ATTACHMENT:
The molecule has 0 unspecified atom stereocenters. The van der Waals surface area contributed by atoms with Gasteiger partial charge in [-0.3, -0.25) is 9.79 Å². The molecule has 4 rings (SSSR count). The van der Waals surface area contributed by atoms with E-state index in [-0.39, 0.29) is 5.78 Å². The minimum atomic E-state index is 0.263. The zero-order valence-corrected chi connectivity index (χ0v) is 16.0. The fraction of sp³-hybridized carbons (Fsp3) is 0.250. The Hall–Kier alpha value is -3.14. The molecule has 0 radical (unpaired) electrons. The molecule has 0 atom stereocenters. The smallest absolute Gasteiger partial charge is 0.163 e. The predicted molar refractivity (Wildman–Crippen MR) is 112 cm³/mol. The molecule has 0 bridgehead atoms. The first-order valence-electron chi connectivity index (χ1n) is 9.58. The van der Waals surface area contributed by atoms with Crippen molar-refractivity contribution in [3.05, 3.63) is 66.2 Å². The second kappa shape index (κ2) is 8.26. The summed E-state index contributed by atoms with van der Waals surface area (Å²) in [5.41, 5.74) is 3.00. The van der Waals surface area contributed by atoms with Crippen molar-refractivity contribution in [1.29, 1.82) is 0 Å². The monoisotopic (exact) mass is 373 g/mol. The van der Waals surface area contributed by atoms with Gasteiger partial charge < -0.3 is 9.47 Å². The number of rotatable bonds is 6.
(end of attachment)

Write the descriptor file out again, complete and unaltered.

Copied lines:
The molecule has 0 unspecified atom stereocenters. The van der Waals surface area contributed by atoms with Gasteiger partial charge in [-0.3, -0.25) is 9.79 Å². The molecule has 4 rings (SSSR count). The van der Waals surface area contributed by atoms with E-state index in [-0.39, 0.29) is 5.78 Å². The minimum atomic E-state index is 0.263. The zero-order valence-corrected chi connectivity index (χ0v) is 16.0. The fraction of sp³-hybridized carbons (Fsp3) is 0.250. The Hall–Kier alpha value is -3.14. The molecule has 0 radical (unpaired) electrons. The molecule has 0 atom stereocenters. The smallest absolute Gasteiger partial charge is 0.163 e. The predicted molar refractivity (Wildman–Crippen MR) is 112 cm³/mol. The molecule has 0 bridgehead atoms. The first-order valence-electron chi connectivity index (χ1n) is 9.58. The van der Waals surface area contributed by atoms with Crippen molar-refractivity contribution in [3.05, 3.63) is 66.2 Å². The second kappa shape index (κ2) is 8.26. The summed E-state index contributed by atoms with van der Waals surface area (Å²) in [5.41, 5.74) is 3.00. The van der Waals surface area contributed by atoms with Crippen molar-refractivity contribution in [1.29, 1.82) is 0 Å². The monoisotopic (exact) mass is 373 g/mol. The van der Waals surface area contributed by atoms with Gasteiger partial charge < -0.3 is 9.47 Å². The number of rotatable bonds is 6.